Statins are very bad also for your brain
Posted by Henry Bauer on 2013/04/16
The list of “side” effects of statins is very long. For the daddy of them all, Lipitor (atorvastatin), the manufacturers mention among serious “side” effects, muscle and liver problems; among common ones, diarrhea, upset stomach, muscle and joint pain, and alterations in some laboratory tests; and the “following additional side effects have been reported”: tiredness, tendon problems, memory loss, confusion.
I don’t think it’s nitpicking to point out that this way of revealing the unpleasant things Lipitor is known to do is framed to play down the risks:
— “additional reported” implies that they’re very rare indeed, doesn’t it?
— “alterations in lab tests” is not going to worry anyone, is it? It’s not as though such changes signify anything actually wrong with you . . .
— and note that memory loss and confusion are mentioned only after tiredness and tendon problems, which few people would regard as worrisome.
A careful reader might worry, though, about “Your doctor should do blood tests to check your liver before you start taking LIPITOR and if you have symptoms of liver problems while you take LIPITOR”.
Still, the Food and Drug Administration has approved the drug, and your doctor wouldn’t prescribe it if the risks were appreciable, surely?
My friend J. is talented and knowledgeable to an amazing degree over an amazing range of matters. I first got to know him as a positive genius in diagnosing and fixing and building and updating computers. But he can also rewire your house and fix the plumbing and much else. He is in demand by lawyers as an expert consultant, for instance when law suits involve possible electrical no-no’s. He has out-researched officialdom and developers in disputes over zoning. But his academic studies had been interrupted by a serious heart attack, and he takes statins to bring his cholesterol down.
When I talked with him about that, it turned out that he knows all about CoQ10 (and his wife happens to be a biochemist, which helps). After he had been taking statin for a little while, he realized that he was having episodes of considerable confusion, and by not taking statin for a few weeks, those episodes disappeared.
Still, he’s worried about cholesterol because of his earlier heart attack. So he takes his statin until he senses confusion threatening and then stops taking statin for a while. I don’t know how often he has cycled that way, but if I were he, I’d be off statin for ever. I’m not his doctor, though, and he’s a big boy and smarter than me and makes his own choices.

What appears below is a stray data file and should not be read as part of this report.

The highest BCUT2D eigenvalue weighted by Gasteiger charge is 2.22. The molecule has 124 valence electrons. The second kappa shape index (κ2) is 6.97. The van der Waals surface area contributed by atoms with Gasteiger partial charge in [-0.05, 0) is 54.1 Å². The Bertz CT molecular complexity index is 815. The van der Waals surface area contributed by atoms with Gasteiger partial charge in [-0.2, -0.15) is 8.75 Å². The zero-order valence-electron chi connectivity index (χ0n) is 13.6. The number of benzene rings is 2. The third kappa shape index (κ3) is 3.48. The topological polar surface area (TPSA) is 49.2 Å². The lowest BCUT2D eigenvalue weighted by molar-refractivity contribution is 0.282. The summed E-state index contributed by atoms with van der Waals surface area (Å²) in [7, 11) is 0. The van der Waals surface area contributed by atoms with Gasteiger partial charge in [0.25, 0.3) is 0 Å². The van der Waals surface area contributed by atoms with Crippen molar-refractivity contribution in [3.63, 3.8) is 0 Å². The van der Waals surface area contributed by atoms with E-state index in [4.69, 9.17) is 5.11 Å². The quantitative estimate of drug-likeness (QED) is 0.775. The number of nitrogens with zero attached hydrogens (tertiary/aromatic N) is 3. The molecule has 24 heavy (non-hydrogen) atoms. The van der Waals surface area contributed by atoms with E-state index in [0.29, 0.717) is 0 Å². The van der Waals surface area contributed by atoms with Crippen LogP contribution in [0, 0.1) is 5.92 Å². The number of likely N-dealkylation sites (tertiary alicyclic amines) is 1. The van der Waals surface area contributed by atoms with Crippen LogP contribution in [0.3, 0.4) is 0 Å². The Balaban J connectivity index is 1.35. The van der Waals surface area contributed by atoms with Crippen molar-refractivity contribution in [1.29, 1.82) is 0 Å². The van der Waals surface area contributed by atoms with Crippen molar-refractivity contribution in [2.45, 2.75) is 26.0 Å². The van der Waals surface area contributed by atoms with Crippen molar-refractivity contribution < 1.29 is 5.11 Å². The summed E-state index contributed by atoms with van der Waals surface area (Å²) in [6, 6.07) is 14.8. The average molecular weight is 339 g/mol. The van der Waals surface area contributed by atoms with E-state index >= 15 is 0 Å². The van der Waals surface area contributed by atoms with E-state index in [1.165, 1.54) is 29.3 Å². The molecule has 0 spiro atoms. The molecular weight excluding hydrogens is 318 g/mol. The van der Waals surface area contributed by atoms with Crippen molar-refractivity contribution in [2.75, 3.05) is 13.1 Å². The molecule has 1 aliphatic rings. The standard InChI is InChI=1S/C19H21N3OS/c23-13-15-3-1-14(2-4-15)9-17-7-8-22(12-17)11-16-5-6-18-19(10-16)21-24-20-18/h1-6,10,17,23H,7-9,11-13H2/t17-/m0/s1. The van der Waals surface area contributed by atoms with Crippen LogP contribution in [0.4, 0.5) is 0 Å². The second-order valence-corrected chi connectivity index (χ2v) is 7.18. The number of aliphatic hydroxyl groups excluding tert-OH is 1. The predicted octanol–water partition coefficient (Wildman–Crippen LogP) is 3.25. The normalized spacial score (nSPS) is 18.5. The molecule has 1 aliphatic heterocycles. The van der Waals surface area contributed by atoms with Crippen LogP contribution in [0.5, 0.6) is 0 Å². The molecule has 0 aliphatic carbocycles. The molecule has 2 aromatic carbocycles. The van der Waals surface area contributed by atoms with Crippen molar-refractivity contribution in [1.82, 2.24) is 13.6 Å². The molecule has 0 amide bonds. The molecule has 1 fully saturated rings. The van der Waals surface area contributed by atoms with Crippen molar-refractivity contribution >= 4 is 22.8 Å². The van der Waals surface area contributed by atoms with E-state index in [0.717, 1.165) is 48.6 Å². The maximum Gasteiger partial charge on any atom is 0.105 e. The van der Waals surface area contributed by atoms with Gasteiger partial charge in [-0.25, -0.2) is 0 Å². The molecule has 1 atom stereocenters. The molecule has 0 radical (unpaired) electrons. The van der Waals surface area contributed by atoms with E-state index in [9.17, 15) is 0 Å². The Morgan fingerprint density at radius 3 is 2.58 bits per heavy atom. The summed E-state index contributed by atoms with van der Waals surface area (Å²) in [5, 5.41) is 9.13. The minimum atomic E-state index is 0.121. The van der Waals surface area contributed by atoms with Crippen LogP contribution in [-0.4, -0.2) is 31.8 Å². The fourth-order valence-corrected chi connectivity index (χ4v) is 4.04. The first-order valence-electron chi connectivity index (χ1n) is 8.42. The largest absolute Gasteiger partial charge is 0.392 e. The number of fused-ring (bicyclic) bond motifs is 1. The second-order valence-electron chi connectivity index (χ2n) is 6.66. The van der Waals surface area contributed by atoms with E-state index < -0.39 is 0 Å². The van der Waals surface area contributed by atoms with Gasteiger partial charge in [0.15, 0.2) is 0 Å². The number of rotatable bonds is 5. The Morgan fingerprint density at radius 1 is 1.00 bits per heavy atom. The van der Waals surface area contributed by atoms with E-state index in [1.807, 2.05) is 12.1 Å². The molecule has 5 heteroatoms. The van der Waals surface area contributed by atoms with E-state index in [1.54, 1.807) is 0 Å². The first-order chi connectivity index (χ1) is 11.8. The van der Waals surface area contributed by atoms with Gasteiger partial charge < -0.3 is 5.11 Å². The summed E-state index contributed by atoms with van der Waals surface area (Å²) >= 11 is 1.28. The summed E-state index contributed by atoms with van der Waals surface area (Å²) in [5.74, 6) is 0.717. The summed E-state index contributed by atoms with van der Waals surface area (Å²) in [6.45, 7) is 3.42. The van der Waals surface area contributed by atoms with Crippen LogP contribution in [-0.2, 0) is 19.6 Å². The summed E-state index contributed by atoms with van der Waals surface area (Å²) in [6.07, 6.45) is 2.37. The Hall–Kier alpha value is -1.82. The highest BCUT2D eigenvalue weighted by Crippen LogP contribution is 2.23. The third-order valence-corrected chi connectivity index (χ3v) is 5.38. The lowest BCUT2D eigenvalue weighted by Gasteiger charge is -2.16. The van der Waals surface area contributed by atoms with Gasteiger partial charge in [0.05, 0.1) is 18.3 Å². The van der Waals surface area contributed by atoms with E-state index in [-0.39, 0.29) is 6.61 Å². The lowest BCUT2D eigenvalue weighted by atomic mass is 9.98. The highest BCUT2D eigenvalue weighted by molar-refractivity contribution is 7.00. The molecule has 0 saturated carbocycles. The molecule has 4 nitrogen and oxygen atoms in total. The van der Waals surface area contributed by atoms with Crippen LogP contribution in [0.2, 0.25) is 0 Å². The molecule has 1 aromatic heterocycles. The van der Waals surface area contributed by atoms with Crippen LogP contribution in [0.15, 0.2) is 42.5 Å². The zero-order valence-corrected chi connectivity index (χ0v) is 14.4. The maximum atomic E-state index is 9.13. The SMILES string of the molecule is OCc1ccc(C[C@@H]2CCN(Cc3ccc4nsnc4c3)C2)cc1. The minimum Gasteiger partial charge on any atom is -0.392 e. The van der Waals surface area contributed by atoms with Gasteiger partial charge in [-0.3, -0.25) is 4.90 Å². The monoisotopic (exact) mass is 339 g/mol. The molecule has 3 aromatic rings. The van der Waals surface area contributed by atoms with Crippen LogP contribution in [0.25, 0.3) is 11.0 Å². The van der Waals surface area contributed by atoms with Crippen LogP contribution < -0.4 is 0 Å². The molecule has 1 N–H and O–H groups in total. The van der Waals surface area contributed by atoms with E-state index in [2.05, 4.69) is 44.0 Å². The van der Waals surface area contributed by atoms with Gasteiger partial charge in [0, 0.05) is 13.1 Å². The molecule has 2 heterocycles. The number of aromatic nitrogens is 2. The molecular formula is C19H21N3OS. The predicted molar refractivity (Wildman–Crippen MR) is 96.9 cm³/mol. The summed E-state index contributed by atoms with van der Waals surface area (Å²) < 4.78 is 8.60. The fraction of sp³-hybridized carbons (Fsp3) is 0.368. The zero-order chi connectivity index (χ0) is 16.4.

I did tell him, though, about Dr. Duane Graveline, former flight surgeon, astronaut, and family physician, and his book, “Lipitor® Thief of Memory”:
“When Dr. Duane Graveline, former astronaut, aerospace medical research scientist, flight surgeon, and family doctor is given Lipitor to lower his cholesterol, he temporarily loses his short-term memory.
A year later after being urged to resume the drug at half dose, he lost both short-term and retrograde memory and was finally diagnosed in a hospital ER as having transient global amnesia (TGA).
This is the account of his search for answers that the medical community didn’t have — the how and why of his traumatic experience, and what needs to be done to prevent the devastating side effects to body and mind from the escalating use of statin drugs.”
Then there’s Henry Lorin, who believes that Alzheimer’s disease may be brought on or exacerbated by lack of cholesterol. He sets out his reasoning in Alzheimer’s Solved: Condensed Edition (BookSurge Publishing, 2006; ISBN-13: 978-1419616846), a book of >300 pages with innumerable citations and good explanations of technical matters. I find it plausible but not completely convincing; yet consumption of statins and incidence of Alzheimer’s have both been increasing, haven’t they?
[I know, elsewhere I point out that correlation doesn’t prove causation. But it doesn’t disprove it, either ]
Coconut oil, long condemned for its potential to raise cholesterol levels, has also been suggested as a treatment that ameliorates Alzheimer’s disease: Alzheimer’s Disease: What If There Was a Cure? (Basic Health Publications, 2011; ISBN-13: 978-1591202936). The author, Mary T. Newport, is a physician who found that this treatment helped her husband. The beneficial effect is not ascribed to augmenting cholesterol, though, rather to ketones that serve as food for brain cells that have ceased to be able to use sugar.